US 4891921 A
A sliding door assembly having a frame including a head jamb, a bottom sill, two vertical side jambs and a third center jamb for strength and rigidity of the overall frame. A fixed glass panel is mounted in a portion of said frame and a sliding glass panel mounted upon roller structure is mounted in another portion of the frame. The sliding glass panel has an extending fin around at least three sides thereof for cooperative association with weather seal structure provided with the non-movable portions of the assembly. The aluminum sill structure has self-draining slots therein and a replaceable plastic member is provided with the sill for ease of sliding of the sliding glass panel, as well as easy replacement thereof, if needed. Draining slots are also provided in the plastic member which are staggered relative to the slots in the aluminum to minimize wind blow through. The door assembly has an aluminum exterior and a wood interior, with the wood portion being removably attached by spring clips. Three-point locking structure is provided for the sliding glass panel, which is designed so that same can be either right-handed or left-handed, as needed at the actual job site. All portions of the assembly are designed for ease of changeability from one hand to the other.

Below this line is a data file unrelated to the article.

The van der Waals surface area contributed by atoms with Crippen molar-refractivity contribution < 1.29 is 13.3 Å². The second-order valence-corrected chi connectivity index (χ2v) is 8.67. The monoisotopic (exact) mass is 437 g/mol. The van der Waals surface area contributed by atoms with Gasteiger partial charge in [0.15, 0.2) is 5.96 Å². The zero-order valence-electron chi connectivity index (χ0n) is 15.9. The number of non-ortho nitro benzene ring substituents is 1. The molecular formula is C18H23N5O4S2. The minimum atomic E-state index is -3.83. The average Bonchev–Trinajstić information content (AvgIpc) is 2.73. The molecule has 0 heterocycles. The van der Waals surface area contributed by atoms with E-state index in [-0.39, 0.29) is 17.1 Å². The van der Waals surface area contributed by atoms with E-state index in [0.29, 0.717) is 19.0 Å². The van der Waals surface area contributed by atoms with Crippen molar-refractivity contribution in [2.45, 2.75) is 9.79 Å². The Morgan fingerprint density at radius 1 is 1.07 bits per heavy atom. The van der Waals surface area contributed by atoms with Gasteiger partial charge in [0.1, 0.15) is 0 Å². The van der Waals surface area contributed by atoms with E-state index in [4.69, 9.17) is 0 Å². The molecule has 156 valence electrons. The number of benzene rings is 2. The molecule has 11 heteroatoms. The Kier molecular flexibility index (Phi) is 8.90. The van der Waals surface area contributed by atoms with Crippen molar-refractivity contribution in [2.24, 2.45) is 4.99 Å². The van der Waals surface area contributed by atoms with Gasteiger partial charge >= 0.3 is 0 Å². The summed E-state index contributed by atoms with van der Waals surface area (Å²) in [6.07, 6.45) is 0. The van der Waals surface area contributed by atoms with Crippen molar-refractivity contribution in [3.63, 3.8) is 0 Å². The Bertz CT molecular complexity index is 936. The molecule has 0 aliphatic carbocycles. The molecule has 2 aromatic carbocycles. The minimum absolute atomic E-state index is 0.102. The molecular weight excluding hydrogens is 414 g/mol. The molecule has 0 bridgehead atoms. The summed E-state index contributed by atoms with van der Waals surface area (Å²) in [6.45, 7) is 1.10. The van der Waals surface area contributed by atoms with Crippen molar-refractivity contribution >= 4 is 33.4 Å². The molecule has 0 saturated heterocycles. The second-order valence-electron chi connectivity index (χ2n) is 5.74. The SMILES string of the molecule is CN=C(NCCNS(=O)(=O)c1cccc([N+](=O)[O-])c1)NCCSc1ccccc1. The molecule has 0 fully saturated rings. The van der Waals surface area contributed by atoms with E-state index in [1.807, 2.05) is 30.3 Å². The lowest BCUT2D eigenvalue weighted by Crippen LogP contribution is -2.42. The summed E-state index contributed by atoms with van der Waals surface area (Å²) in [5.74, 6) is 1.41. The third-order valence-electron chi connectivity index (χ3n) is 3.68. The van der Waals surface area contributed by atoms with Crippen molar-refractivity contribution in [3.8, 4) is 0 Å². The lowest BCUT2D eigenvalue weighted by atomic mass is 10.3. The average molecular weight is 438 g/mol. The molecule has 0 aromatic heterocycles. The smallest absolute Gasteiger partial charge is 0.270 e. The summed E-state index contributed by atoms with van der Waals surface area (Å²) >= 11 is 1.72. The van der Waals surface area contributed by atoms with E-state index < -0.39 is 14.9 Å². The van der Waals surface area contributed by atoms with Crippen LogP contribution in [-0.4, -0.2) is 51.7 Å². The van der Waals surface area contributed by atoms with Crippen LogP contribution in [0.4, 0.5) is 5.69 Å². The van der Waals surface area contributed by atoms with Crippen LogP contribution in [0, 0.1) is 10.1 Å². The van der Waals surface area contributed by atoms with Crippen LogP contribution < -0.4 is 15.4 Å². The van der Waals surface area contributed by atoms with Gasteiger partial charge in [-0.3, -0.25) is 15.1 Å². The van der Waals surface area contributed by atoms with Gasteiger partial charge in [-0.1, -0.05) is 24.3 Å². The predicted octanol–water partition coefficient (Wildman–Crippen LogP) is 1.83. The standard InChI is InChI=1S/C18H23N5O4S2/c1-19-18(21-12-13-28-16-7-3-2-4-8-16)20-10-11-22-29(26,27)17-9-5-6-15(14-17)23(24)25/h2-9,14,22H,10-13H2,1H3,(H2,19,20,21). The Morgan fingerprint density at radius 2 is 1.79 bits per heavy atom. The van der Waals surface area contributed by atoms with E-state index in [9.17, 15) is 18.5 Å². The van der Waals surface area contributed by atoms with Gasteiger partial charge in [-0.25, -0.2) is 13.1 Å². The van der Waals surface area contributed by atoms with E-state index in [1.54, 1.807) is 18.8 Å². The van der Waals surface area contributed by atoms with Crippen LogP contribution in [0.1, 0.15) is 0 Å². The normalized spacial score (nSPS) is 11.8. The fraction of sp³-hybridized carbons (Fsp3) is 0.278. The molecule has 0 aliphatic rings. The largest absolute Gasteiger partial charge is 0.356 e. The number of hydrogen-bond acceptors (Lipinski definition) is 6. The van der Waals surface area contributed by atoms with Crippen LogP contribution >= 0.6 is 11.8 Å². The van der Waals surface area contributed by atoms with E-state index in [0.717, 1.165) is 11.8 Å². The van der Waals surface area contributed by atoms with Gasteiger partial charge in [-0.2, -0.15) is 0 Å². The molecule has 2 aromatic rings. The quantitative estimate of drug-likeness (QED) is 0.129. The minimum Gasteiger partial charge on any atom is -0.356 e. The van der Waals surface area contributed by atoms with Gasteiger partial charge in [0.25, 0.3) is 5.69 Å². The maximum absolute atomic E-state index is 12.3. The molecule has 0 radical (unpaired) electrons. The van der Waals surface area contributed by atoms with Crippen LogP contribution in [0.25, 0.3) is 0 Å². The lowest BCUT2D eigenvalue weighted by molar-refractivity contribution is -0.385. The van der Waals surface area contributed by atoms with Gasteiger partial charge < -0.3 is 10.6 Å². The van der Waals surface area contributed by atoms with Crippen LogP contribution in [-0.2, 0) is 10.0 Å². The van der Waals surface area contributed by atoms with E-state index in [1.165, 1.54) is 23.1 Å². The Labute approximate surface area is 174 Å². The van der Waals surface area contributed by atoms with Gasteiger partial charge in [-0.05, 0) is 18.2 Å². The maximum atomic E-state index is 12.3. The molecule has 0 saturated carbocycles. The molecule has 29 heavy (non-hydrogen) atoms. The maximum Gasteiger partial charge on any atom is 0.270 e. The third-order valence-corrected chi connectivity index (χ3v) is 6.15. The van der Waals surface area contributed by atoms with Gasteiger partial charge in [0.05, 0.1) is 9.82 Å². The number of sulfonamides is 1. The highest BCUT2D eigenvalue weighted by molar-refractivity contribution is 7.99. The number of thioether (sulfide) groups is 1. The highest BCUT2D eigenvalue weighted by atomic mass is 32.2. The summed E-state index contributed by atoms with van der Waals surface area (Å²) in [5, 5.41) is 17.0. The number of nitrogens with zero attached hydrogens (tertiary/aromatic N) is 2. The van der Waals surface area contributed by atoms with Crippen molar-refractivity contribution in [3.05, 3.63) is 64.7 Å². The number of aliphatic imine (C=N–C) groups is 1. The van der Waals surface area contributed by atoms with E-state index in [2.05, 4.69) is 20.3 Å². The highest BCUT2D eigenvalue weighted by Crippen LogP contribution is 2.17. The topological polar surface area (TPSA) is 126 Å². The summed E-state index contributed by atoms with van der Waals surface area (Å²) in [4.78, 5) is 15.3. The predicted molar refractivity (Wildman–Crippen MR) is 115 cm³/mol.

1. A sliding door assembly comprising:
a frame having two vertical jambs, a head jamb, and a sill;
at least one fixed glass door panel mounted in said frame;
at least one slidable glass door panel mounted movably in said frame, said door panel having a closure edge;
means for weather sealing the sliding glass door panel around a substantial portion of the perimeter thereof; and
locking means for said sliding glass door panel for locking same at three points, in a completely closed position as well as one point in a partially open position, said locking means including a primary dual lock having spaced apart, opposed locking pins protruding through the closure edge of the door panel and movable toward and away from one another in associated locking pin receiving openings in the associated vertical jamb of the door frame to lock and unlock the door, and at least one guide pin protruding from the closure edge of the door panel adjacent at least one of the locking pins and in alignment with a guide opening in the associated vertical jamb of the door frame to align and guide the locking pin into proper operative relationship with the locking pin receiving openings.
2. The sliding door assembly of claim 1, wherein said sill includes self-draining means therewith for effecting water flow away therefrom.
3. The sliding door assembly of claim 1, wherein said sill includes a replaceable sill cover member of wear resistant synthetic plastic material.